Dec 212009
 

Since starting to tweet earlier in the year, I’ve been driving many of my friends on FaceBook nearly nuts as I’ve explored one or another use of Twitter, while once in a while providing explanations with varying degrees of coherence, yet ever-growing enthusiasm. [Quick learning: It's NOT generally helpful to automatically have Twitter update your FaceBook status--there are options for selective updates--but FaceBook status updates and Tweets are from two very different worlds with very different expectations--entirely different! Like trying to stuff a stream of consciousness into a post-office box. FaceBook friends aren't looking for that.]

Oh, in fact, that’s part of what I’ve discovered about Twitter–it’s a stream of collective consciousness, flowing and eddying at various rates, swirling rapidly at some points, slowing more leisurely at others. And you are in the midst of it, whenever, wherever, and for as long as you decide. Part of the wonder of it all is that once you learn how to “see,” you don’t really worry about “information overload.” Only patterns of thought, trends of insight and reflection, unexpected discoveries that simply present themselves. Surprising connections, in terms of both people and ideas, all in an environment of open exchange–the original starting point of an idea is not as important as passing it on, mixing it into other ideas, shaking it all up and see what emerges.

And the wonder upon the wonder is that you ultimately control your engagement in the flow–it’s the profound responsibility aspect of a newly awakening freedom of expression. You choose who to  follow, when to participate, what to contribute, and there are tools for taking part in the midst of the day’s routine–with no more intrusiveness than the casual comments you might otherwise be sharing with a colleague on the other side of an office cubicle.

So, yes, I am increasingly enthusiastic about Twitter; I’ve been referring to it as a “tipping point” tool of social media as well as the ultimate social network weaver.

The thing is that this deceptively simple tool has such incredible practical uses, at various levels of effort. I’m working with a variety of colleagues and clients, and each has a specific framework in which Twitter just makes sense.

One close colleague who is journeying through the advanced stages of ALS (Lou Gehrig’s disease) rarely tweets in a direct sense, and his network is modest by any standard. But Twitter provides the announcement and connection channel for entries on his blog (Facilitating the Design and Creation of Sacred Space). Every Monday morning, a new entry is posted, and within an hour, a tweet is automatically released, in turn updating his FaceBook page (ok, it works here). Of the 30 to 40 folks who go to his blog over the next several hours, half to one-third come directly from the Tweet , another third or so from his FaceBook page, and the rest through RSS feed. Twitter activates the network and maintains the presence of his voice in conversations he cares about.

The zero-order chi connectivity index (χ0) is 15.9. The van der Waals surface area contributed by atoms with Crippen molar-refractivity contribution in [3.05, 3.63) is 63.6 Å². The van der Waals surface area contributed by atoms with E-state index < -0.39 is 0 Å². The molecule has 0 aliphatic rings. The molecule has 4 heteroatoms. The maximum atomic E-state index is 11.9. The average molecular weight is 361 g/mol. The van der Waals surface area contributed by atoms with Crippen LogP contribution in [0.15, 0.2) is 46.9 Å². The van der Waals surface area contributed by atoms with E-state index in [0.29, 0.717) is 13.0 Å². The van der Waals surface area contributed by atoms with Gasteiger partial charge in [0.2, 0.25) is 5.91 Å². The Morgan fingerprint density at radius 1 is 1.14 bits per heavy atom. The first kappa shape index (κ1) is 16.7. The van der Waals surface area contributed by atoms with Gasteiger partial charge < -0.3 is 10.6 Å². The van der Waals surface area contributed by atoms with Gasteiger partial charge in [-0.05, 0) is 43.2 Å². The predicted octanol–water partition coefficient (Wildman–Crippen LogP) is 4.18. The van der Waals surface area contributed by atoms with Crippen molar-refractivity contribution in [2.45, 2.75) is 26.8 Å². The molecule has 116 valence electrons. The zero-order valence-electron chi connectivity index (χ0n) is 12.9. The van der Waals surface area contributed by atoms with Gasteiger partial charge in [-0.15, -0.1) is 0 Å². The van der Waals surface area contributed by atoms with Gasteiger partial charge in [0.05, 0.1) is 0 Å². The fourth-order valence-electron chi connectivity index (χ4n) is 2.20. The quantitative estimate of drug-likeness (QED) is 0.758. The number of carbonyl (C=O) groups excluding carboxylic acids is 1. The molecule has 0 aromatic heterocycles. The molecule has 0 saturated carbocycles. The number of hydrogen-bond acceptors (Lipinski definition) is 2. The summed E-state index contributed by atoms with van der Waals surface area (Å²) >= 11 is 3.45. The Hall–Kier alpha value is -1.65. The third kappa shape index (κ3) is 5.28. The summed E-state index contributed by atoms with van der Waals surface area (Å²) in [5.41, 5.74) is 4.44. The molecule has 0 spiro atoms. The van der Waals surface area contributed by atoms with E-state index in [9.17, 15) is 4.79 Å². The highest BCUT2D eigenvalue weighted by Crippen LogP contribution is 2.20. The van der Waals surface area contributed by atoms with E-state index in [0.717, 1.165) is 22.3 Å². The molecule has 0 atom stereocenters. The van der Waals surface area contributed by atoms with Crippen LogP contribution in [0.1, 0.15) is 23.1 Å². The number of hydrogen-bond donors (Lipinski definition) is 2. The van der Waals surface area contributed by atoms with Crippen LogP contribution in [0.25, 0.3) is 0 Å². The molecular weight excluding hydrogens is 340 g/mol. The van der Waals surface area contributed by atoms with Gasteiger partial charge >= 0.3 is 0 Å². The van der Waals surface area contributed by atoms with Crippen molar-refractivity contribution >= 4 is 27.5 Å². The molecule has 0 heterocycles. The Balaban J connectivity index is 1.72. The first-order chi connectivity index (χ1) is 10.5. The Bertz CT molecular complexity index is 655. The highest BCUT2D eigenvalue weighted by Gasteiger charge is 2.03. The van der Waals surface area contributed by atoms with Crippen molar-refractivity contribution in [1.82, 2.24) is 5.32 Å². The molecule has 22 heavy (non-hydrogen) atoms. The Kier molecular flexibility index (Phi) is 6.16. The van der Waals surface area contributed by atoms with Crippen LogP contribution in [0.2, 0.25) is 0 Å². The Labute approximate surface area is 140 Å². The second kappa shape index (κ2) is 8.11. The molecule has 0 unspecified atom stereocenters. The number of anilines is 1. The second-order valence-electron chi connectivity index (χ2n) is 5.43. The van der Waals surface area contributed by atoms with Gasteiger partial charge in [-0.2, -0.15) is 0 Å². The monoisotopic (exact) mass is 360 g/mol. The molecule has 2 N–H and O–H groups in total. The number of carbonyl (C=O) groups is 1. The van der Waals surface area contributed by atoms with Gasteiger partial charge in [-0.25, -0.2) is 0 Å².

Between the various profiles I’m monitoring, there also appears to be thresholds of energy/engagement at different levels of followers. When your network is essentially people you personally know and fewer than a hundred or so, exchanges are relatively few, focused, and “manageable.” RTs and replies happen every now and then, but tend not to reach very far, very fast. At around 500, things begin to become a little more complex at a larger scale. You don’t–and can’t–read every tweet; it becomes all right to let the stream flow when you’re not there without feeling like you have to catch up later. You realize there are specific things you are looking for, and you become more intentional about your exploration. Lists become increasingly useful for network expansion. At around 1000, things start popping a little more–RTs and replies increase, with more frequent, multiple cycles. I’m thinking that this is about the level where genuine appreciation of collective wisdom really begins to kick in.

Coming from a community development background, I’ve found that Twitter dramatically amplifies what I used to experience in neighborhood walks. Meandering through the international grid of my Twitter network carries me past the porches, entryways and common gathering places of colleagues and neighbors across the globe. And I return from those “walks” with the same refreshed sense of confidence in the creativity, insight, and personal commitments of people I have known well and others I am just becoming acquainted with.

(this is part of the #MonTwit experiment, where several people are talking about the same idea on the same day. @VenessaMiemis came up with the idea, and @ekolsky is compiling links to the posts here.)

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  One Response to “Twitter as collective stream of wisdom, tipping point, and network activator”

  1. [...] do all the filtering in my head. At the moment, I don’t even filter my twitter stream. Ken Gillgren argues that we should be taking in as much data as we can possibly handle, to improve our ability [...]

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